1Say something in a low, soft, or indistinct voice: [with object]: Nina murmured an excuse and hurried away [with direct speech]: “How interesting,” he murmured quietly
More example sentences
  • I am so caught up in thinking about the stark contrast that I don't hear the voices murmuring softly behind the door.
  • A hand stroked my hair and the voice murmured reassurances.
  • The other woman, her voice lower, murmured some words of consolation to her friend.
1.1 [no object] Make a low continuous sound: the wind was murmuring through the trees
More example sentences
  • You will have just the sound of the wilderness, the wind murmuring through the trees and the sound of your reel as another big fish bends your stick while you and other members of your family who fish enjoy some great sport.
  • The audience was murmuring, but Gwion continued with his speech.
  • The air was luminous; a faint south wind murmured in the pine tops.
Synonyms
mutter, mumble, whisper, talk under one's breath, speak softly
rustle, sigh;
burble, purl
literary whisper
1.2Say something cautiously and discreetly: [no object]: they began to murmur of an uprising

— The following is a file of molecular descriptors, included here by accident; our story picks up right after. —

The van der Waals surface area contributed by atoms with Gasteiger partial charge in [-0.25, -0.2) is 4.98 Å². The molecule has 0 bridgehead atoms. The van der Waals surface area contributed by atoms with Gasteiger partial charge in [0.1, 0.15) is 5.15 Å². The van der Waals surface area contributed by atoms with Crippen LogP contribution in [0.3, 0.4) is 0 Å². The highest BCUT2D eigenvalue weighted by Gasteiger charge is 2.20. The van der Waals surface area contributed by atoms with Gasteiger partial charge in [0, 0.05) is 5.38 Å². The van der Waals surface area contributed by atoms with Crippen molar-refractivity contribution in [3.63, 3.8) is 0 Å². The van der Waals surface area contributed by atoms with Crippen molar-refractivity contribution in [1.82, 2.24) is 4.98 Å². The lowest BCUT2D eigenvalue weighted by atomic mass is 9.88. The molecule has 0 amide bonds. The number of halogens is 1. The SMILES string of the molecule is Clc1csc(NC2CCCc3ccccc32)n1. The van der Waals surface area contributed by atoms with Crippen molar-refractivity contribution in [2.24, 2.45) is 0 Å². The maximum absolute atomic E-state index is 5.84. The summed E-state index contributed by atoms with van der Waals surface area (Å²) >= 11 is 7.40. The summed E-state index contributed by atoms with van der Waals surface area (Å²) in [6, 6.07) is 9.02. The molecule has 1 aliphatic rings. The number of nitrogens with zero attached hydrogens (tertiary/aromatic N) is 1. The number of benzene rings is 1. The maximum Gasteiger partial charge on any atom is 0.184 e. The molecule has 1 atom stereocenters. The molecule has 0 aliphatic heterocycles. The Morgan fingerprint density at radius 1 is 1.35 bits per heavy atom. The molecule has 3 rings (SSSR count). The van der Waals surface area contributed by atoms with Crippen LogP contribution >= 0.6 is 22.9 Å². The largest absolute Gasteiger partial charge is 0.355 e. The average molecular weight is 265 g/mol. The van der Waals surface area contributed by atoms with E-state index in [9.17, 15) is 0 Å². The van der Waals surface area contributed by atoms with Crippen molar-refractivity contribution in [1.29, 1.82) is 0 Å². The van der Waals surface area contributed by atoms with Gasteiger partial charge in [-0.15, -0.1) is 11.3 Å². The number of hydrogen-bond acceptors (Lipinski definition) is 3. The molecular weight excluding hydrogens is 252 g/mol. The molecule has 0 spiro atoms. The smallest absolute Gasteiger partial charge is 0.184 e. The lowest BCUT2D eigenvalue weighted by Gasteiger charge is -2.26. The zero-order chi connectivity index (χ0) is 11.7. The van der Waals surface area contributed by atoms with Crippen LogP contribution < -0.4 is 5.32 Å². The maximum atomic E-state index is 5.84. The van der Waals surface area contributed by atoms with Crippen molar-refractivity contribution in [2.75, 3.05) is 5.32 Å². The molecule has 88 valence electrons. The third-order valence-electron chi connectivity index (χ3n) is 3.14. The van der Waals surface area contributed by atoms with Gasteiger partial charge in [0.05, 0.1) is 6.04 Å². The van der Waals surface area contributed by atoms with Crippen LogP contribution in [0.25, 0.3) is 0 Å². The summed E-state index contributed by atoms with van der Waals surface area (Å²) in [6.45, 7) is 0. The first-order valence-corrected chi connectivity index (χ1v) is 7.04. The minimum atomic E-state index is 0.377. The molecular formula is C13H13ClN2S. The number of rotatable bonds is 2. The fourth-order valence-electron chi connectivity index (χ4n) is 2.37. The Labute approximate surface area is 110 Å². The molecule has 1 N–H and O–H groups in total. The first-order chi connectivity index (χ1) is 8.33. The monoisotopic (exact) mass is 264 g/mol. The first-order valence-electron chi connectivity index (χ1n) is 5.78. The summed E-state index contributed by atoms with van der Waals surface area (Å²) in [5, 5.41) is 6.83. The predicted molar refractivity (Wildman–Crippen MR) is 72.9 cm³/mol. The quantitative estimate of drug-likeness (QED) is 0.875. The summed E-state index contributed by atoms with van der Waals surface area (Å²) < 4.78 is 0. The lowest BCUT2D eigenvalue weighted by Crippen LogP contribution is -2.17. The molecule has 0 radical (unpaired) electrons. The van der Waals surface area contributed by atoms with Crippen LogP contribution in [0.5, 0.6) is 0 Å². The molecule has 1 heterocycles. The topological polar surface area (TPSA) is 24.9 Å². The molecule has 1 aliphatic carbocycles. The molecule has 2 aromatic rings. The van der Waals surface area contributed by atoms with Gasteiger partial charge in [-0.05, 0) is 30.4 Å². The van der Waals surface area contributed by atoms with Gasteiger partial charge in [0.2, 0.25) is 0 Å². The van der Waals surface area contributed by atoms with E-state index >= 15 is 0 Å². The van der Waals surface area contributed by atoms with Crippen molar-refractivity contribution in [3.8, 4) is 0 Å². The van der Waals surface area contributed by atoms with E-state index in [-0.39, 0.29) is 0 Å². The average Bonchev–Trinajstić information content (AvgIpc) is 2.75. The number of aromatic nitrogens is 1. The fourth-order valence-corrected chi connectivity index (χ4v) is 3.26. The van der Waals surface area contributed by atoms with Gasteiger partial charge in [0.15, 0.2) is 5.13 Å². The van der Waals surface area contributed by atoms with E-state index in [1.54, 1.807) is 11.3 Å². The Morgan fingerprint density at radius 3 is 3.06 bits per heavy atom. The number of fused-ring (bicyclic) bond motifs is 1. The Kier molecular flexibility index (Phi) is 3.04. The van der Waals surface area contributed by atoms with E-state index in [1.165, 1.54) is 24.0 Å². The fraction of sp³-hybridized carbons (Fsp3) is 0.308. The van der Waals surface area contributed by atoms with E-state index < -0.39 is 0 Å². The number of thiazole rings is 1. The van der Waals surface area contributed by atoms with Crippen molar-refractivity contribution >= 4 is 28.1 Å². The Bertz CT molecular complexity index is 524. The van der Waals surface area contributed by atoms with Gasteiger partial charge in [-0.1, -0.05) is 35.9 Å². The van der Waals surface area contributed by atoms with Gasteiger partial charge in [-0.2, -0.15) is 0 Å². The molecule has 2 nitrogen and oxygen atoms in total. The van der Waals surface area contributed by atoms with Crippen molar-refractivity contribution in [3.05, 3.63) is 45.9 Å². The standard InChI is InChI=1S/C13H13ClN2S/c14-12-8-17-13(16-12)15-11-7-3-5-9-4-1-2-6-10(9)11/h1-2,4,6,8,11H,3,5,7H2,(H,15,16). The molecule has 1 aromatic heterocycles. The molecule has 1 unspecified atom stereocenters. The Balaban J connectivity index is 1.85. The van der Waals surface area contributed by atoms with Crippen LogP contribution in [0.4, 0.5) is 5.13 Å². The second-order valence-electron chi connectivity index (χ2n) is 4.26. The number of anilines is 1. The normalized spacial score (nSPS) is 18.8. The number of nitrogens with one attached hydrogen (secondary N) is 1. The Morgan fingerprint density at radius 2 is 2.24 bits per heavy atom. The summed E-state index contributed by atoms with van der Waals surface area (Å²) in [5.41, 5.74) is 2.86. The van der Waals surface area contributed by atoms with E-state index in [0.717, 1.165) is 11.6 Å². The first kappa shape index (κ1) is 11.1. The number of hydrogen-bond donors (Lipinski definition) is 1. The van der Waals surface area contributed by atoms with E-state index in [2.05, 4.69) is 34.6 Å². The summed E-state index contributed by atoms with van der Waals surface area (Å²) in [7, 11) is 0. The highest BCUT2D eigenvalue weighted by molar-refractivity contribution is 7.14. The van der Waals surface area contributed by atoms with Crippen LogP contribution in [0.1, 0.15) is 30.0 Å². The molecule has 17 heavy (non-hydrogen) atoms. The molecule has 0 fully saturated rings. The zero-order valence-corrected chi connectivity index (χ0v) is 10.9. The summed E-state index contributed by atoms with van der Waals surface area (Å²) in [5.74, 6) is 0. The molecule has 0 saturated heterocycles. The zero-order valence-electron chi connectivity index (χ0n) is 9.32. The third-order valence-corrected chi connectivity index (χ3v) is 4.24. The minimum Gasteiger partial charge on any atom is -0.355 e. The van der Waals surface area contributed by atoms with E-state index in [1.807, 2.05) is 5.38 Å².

More example sentences
  • Over time, the agreeable questioning seemed to stimulate unrest in the audience, which began to murmur its displeasure.
  • Students began murmuring again, debating the relationship between the two.
  • As soon as the carriage left the inn yard, she had begun murmuring about the speed of the trip.
1.3 [no object] (murmur against) archaic Express one’s discontent about (someone or something) in a subdued manner.
More example sentences
  • The murmurs against Bruno's physical and mental stamina had already begun.
  • But the scribes and the Pharisees murmured against his disciples, saying, ‘Why do you eat and drink with tax collectors and sinners?’
Synonyms

Origin

late Middle English: from Old French murmure, from murmurer 'to murmur', from Latin murmurare, from murmur 'a murmur'.

Phrases

without a murmur

Without complaining.
More example sentences
  • I was now ready to bear whatever might ensue without a murmur.
  • Many would have expected the matter to have been discussed at last month's county board meeting but it was passed over by delegates without a murmur, with the post left vacant.
  • Sure, I had to empty the hopper rather more frequently, and ended up with two sacks of cuttings rather than one, but the mower handled the job of cutting two week's growth without a murmur.

Derivatives

murmurer

noun

murmurous

Pronunciation: /-mərəs/
adjective
More example sentences
  • Jacqueline du Pre was a gawky 20 year-old with a dazzling smile when she stepped into Kingsway Hall, Holborn, on August 19, 1965 to find Sir John Barbirolli on the rostrum and the London Symphony Orchestra in murmurous mood.
  • A more immediately evident reference to the goat-being sequence is in Joyce's use of ‘hither and thither’ to indicate a murmurous, tactile speech-act.
  • The liquid coursed down the fabric in rivulets and emptied into a semicircular metal basin below, producing the murmurous sound of a steady downpour.

Definition of murmur in: